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Pence says he was ‘proud’ to follow the Constitution on Jan. 6 to certify Biden’s win

Then-U.S. Vice President Mike Pence walks outside the West Wing of the White House in Washington, D.C., on January 19, 2021. (Yuri Gripas/Abaca Press/TNS)

Former Vice President Mike Pence laid out his vision for the future of the Republican Party in a speech Thursday night, attempting to unite the party’s quarreling factions by appealing to traditional small-government conservatism and populist Trumpism.

His remarks included an expansive reflection of his role on Jan. 6 certifying President Joe Biden’s victory, explaining his actions as abiding by the law, despite pressure from former President Donald Trump not to do so.

“I will always be proud to have played a small part on that tragic day when we reconvened the Congress and fulfilled our duty under the Constitution and the laws of the United States,” Pence said in the most extensive comments he has made so far about that day.

The address was given at the Ronald Reagan Presidential Library in Simi Valley, California, which is hosting a series of talks this year by Republican luminaries about the future of their party.

Pence, who is widely seen as a possible GOP challenger to President Biden in 2024, urged Republicans to not only be the “loyal opposition” to the Democratic party, but also offer a positive pitch to voters.

“The pillars of that agenda include our party’s traditional conservative priorities — maintaining a strong national defense, free market economics, traditional values and the right to life. On these, we will not waver,” he said. But, he added, “it must also include new pillars that President Trump brought to the fore as we served — ideas that fired the imagination of everyday Americans and expanded the reach and appeal of the Republican Party.”

The speech underscored the delicate balancing act facing the former congressman and Indiana governor, who faces skepticism from the two poles of the GOP: die-hard supporters of Trump and those who want to break away from the former president.

Rob Stutzman, a Republican strategist based in Sacramento, likened Pence’s play to both sides of the party as a predicament akin to the biblical parable when Jesus warned against faith that is not cold or hot, but lukewarm.

“There’s not a natural base with the party for being a straddler,” Stutzman said. But, he added, that may change if Trump’s grip on the base loosens.

The sold-out audience of 820 people, arrayed in a glass-walled pavilion under a suspended Air Force One that Reagan flew on, received Pence warmly as he rattled off a list of priority issues: Among them were border security, a tough stance against China and “patriotic education” of history that rejects the premise that America is a racist country.

The partnership between Trump and Pence was more of a political odd couple than ideological soul mates: the former a proudly crude real estate developer whose party affiliation has shifted over time and the latter a stalwart conservative and devout Christian. The pairing helped shore up Trump’s standing among evangelical voters in 2016, and Pence remained a staunch supporter of the president throughout his term.

Instead of being the likeliest heir to Trump’s legacy, however, Pence has faced backlash after he fulfilled his legal obligation to formally certify Biden’s win. Protesters who stormed the Capitol on Jan. 6 in an attempt to thwart that certification chanted “Hang Mike Pence!” after Trump insisted that Pence could block the election results from being finalized.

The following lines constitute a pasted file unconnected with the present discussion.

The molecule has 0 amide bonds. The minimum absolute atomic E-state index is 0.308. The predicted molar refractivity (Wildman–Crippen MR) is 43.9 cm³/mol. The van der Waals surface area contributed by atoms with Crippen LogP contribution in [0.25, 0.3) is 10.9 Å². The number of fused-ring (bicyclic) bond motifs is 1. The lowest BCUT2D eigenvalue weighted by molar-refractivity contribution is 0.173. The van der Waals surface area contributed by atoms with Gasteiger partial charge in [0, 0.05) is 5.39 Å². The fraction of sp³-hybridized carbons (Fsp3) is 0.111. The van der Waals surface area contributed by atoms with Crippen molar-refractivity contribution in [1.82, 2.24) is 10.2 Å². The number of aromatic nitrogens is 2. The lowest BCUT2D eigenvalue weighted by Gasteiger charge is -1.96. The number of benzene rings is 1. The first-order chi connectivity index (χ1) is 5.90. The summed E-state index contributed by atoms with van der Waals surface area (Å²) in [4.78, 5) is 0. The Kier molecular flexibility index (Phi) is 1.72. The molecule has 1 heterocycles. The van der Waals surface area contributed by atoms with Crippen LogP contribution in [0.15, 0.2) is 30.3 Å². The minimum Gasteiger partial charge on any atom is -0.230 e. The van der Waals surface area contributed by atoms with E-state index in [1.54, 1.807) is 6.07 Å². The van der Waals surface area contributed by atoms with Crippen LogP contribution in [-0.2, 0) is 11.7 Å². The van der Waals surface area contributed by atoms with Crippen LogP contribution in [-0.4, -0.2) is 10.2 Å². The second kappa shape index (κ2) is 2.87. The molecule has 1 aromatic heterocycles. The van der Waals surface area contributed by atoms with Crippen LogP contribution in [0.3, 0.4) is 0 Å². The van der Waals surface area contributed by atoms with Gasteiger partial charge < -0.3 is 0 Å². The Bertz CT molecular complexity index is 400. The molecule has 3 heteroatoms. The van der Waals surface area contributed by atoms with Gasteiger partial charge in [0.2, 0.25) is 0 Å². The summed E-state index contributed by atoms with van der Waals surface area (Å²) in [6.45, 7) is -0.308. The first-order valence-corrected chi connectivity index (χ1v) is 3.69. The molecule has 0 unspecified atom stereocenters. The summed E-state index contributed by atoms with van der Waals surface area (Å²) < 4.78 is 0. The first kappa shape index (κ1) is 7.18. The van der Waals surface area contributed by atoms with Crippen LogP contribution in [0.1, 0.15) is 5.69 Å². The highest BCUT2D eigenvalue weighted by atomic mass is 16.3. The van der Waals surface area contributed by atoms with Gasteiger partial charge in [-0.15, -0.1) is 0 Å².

The hard feelings appear to have endured among Trump and his biggest fans. Trump said this week he remains “very disappointed” that Pence certified the vote, stating that his vice president could have thrown the election back to state legislatures to decide the outcome and potentially keep Trump in office. Days earlier, Pence was met with a hail of boos and shouts of “traitor!” when speaking at a conservative Christian conference.

There were no such outbursts on Thursday as Pence spent considerable time addressing Jan. 6. He rejected the premise that he or any other individual had the authority to block the results.

“The truth is, there is almost no idea more un-American than the notion that any one person could choose the American President,” he said.

He warned Republicans that “if we lose faith in the Constitution, we won’t just lose elections — we’ll lose our country.”

Although Pence departed from Trump by affirming the legitimacy of the 2020 election, he took pains to lavish praise on his former governing partner, likening him to Reagan in his ability to energize the party. He touted achievements during their tenure, such as increasing domestic energy production and rapid development of a coronavirus vaccine, and laced into Democrats for promoting “an agenda of national decline.”

Some attendees said they were drawn to Pence’s polished demeanor, but said they’re keeping their minds open about the next presidential election. Robert Ford, a retired dentist from Simi Valley, said he supported the policies of the Trump-Pence administration but thought Trump’s behavior was self-destructive. Pence’s “completely different style” could be a good thing, Ford said, but could also be less forceful than Trump on the world stage.

“He’s more guarded, more of a politician,” Ford, 70, said of Pence. “Does he have the backbone to make his point?”

The Reagan Library series will include upcoming speeches from 2024 hopefuls such as former Secretary of State Mike Pompeo and South Carolina Sen. Tim Scott. Former House Speaker Paul D. Ryan gave the kickoff address in May, cautioning fellow Republicans against staking their electoral fortunes “on the populist appeal of one personality, or on second-rate imitations.”


© 2021 Los Angeles Times
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